Motion Picture Set Pool

The following article is from The Great Soviet Encyclopedia (1979). It might be outdated or ideologically biased.

Pool, Motion Picture Set


an artificial pool for simulated and superimposed cinematic shots. Permanent realistic motion picture pools are equipped with a painted backdrop of the horizon 12 to 15 m high and 30 to 40 m wide, placed 20 to 40 m behind the back wall of the pool, or they are located on the seashore with the natural horizon for a background. The rear wall of such cinematic pools is 40 to 50 m long, the front wall is 20 to 30 m long, the distance between them is 30 to 40 m, and the water depth in the foreground reaches 2 m. During shooting, the pool is continuously refilled with water, while the excess pours off through a spout in the rear wall a few centimeters below the water level into a reservoir or well. The front and side walls of the pool are considerably higher than the level of the water and prevent the water from spilling out while shooting scenes of “storms” and such phenomena.

Special equipment is added to the pool to simulate various elemental phenomena, such as turbulence, rippling, and big waves. There are wave-makers, wind-makers, and waterspouters. During shooting, artificial smoke, powerful lighting equipment, and other means may be used to obtain particular effects. The cameras are mounted on a platform above the water, or (for shooting at water level) on a tower sunk in the water.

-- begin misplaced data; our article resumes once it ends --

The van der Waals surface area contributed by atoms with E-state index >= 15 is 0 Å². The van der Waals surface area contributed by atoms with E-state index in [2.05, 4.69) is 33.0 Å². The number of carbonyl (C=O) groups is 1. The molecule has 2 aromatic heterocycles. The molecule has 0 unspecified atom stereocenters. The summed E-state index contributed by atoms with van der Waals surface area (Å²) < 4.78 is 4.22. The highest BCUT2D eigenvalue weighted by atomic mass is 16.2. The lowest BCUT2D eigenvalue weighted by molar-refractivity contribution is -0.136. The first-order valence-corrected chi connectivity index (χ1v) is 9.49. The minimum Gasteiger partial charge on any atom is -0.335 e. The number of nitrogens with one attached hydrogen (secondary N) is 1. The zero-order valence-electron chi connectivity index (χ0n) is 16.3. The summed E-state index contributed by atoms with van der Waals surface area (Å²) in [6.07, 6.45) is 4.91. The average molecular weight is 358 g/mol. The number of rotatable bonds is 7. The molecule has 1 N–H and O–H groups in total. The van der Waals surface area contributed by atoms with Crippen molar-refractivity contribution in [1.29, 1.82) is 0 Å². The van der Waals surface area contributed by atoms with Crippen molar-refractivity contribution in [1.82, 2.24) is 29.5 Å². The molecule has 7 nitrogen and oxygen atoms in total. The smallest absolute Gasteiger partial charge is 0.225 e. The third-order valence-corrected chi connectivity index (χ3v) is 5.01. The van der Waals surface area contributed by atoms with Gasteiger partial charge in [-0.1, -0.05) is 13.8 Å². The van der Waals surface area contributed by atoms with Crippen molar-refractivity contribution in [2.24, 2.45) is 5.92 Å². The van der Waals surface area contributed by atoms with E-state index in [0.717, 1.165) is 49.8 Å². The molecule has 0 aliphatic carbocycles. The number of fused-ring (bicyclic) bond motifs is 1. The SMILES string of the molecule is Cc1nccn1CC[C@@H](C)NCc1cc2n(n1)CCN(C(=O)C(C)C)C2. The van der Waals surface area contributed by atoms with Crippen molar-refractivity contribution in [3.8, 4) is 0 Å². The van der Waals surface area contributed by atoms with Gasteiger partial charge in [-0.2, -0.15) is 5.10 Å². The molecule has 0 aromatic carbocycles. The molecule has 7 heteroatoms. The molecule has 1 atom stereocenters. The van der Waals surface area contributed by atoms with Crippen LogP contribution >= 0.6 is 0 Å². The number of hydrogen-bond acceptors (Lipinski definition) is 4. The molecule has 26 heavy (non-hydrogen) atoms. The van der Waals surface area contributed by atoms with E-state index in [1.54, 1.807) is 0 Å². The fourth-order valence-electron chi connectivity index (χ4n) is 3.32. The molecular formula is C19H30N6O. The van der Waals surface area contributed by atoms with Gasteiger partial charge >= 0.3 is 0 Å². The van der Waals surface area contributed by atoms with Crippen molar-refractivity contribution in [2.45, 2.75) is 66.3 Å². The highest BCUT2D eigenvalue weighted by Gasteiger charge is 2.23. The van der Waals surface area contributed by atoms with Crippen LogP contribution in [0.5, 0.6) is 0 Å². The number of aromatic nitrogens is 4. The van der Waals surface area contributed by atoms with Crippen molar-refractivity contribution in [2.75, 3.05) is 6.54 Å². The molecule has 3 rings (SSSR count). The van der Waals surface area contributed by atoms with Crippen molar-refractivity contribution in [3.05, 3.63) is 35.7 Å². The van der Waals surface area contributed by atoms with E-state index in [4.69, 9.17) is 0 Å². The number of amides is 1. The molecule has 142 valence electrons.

For shooting close-ups or medium shots of actors in ocean scenes, a temporary pool is set up in a pavilion. For the background, painted backdrops are used, or film of a seascape shot and developed earlier is projected onto a special screen. The size of the pool set up in a pavilion is limited by the size of the screen and by the area of the pavilion itself.


Gorbachev, B. K. Tekhnika kombinirovannykh s’’emok, 2nd ed. Moscow, 1961.


The Great Soviet Encyclopedia, 3rd Edition (1970-1979). © 2010 The Gale Group, Inc. All rights reserved.
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